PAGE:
An absolute “must do” while attending the Lake Tahoe Concours d’Elegance, is to tour the fabulous Thunderbird Lodge, home of the equally fabulous Thunderbird yacht. I have seen the lodge twice and would not miss an opportunity to see it again.
George Whittell, Jr. was an eccentric San Francisco real estate magnate born in 1881, into great wealth. Whittell built the Tudor Revival summer estate known as the Thunderbird Lodge between 1936 and 1939, and commissioned the Thunderbird yacht in 1939. Located on Nevada’s eastern shore of Lake Tahoe, the historic site consists of a main lodge surrounded by three cottages, a card house, a boathouse, an elephant house, a lighthouse, three garages, and a gatehouse. This is not to mention a fully-functional opium den.
The lodge includes elaborate tree- and granite boulder-filled grounds with fountains, waterfalls, staircases, and paths. The land is forested with a heavy stand of mixed conifers that slopes to the shoreline and provides a panoramic view of the entire lake and the surrounding mountain ranges, including the Desolation Wilderness and the Mount Rose Wilderness. Its shoreline and creek outlets are a mixture of sandy beaches and massive granite boulders.
Numerous legends surround Whittell’s activities at this Lake Tahoe estate, including colorful parties and high-stakes gambling in the card house. His eccentricities extended to the collection of a veritable zoo of wild animals that made guest appearances at the Thunderbird Lodge each summer.
Whittell selected Lake Tahoe as the site of his new home because of the natural beauty and remote character of the alpine basin. He purchased vast amounts of east shore property in the Thirties. Though his original intention was large-scale development, by the time he finished building his estate, Whittell had become reclusive and preferred to enjoy his privacy instead.
George Whittell had a life-long fascination with the latest technology of the day, particularly that of aircraft, automobiles, and boats. Among his possessions were a DC-2, outfitted for his private use, a Grumman Goose seaplane, six of the most uncommon Duesenberg motorcars, a 145-foot pleasure yacht, and the legendary 55-foot Thunderbird speedboat. The latter boat is certainly one of the most unique and elegant wooden vessels crafted in the Twentieth century, and like his Duesenbergs, is as much a work of art as a means of transportation.
Commissioned by Whittell specifically for Lake Tahoe while he was building his estate there, the Thunderbird was designed by famed naval architect John L. Hacker and built by Huskins Boat Works in Bay City, Michigan. Enamored of the lines of his DC-2 aircraft, also named Thunderbird, the eccentric millionaire requested that the hull and cockpit of his new speedboat resemble the fuselage of his personal airplane.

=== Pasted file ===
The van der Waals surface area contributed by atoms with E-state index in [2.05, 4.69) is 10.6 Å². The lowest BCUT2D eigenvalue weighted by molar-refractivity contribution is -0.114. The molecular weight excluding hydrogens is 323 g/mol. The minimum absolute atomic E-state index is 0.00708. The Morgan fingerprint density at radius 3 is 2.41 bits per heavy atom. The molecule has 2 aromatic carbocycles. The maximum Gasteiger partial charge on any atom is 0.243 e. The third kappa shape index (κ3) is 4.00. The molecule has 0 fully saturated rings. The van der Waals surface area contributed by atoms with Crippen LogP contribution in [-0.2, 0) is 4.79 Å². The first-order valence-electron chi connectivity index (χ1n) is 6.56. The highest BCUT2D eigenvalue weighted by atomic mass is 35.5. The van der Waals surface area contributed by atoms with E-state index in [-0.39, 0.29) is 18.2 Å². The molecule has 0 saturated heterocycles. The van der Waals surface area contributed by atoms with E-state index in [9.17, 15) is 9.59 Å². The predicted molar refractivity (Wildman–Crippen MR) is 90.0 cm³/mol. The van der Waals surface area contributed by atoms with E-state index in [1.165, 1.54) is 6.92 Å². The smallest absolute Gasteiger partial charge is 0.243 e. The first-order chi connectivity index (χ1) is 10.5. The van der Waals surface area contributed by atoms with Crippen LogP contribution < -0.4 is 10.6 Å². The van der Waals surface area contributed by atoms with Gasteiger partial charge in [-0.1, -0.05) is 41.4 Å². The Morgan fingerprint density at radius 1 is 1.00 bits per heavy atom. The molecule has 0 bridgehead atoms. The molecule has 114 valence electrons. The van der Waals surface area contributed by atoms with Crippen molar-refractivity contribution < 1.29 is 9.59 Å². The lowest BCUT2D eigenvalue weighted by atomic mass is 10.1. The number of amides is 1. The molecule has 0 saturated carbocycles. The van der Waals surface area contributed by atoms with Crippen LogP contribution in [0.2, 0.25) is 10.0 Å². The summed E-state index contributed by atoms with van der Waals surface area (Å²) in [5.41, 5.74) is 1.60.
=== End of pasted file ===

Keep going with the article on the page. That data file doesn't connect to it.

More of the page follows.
Fashioned of double-planked mahogany and brushed stainless steel, the boat would enable Whittell to get around Lake Tahoe with unmatched speed and style. Originally outfitted with twin V-12, 550-hp Kermath engines, the vessel was capable of 60 knots. Completed at a cost of $87,000 (about $1.5 million in today’s dollars), Whittell took delivery of the Thunderbird in 1940, and it first crossed the mountain lake’s sparkling blue waters on July 14th of that year.
To accommodate the Thunderbird, its notoriously reclusive owner ordered the construction of a 100-foot long enclosed boathouse, connected to the main residence by a 600-foot tunnel, both blasted out of solid granite.
The aging playboy used the boat fairly extensively that summer and the next, retrieving friends from nearby communities and showgirls from the Cal-Neva casino for lavish parties at his estate. Following the entry of the U.S. into World War II, however, Whittell feared that his beloved yacht, or its engines, might be conscripted into military service, and so he hid it away in the lodge’s boathouse where it remained throughout the war.
After Whittell broke his hip late in life and refused surgery to repair the fracture, he ended up confined to a wheelchair and unable, or unwilling, to use the Thunderbird. Suspended by slings in the boathouse and mostly ignored following the summer of 1941, the yacht was rescued by casino magnate William F. Harrah, who purchased it from Whittell in 1962.
Harrah had the Thunderbird transported to his automobile collection restoration shop in Reno, Nevada, where he had it reverentially refurbished. His workmen added a matching, brushed stainless steel flying bridge and replaced the original Kermath engines (which when removed had only 83 original hours on them) with two V-12 Allison aircraft engines, each developing 1,100 horsepower. Harrah used it as his private yacht for the entertainment of his casino high-rollers and showroom headliners, such as Tony Bennett, Sammy Davis, Jr., Frank Sinatra, and Liza Minnelli, to name a few.
Thunderbird returned to Reno every winter where workers meticulously sanded the mahogany hull down to bare wood and refinished it with ten coats of varnish.
After a succession of owners, the yacht was recently transferred to the Thunderbird Lodge Preservation Society and is regarded as an historic landmark at-risk.
Thunderbird still makes regular appearances at the Lake Tahoe Concours d’Elegance and is a rather incredible site to see.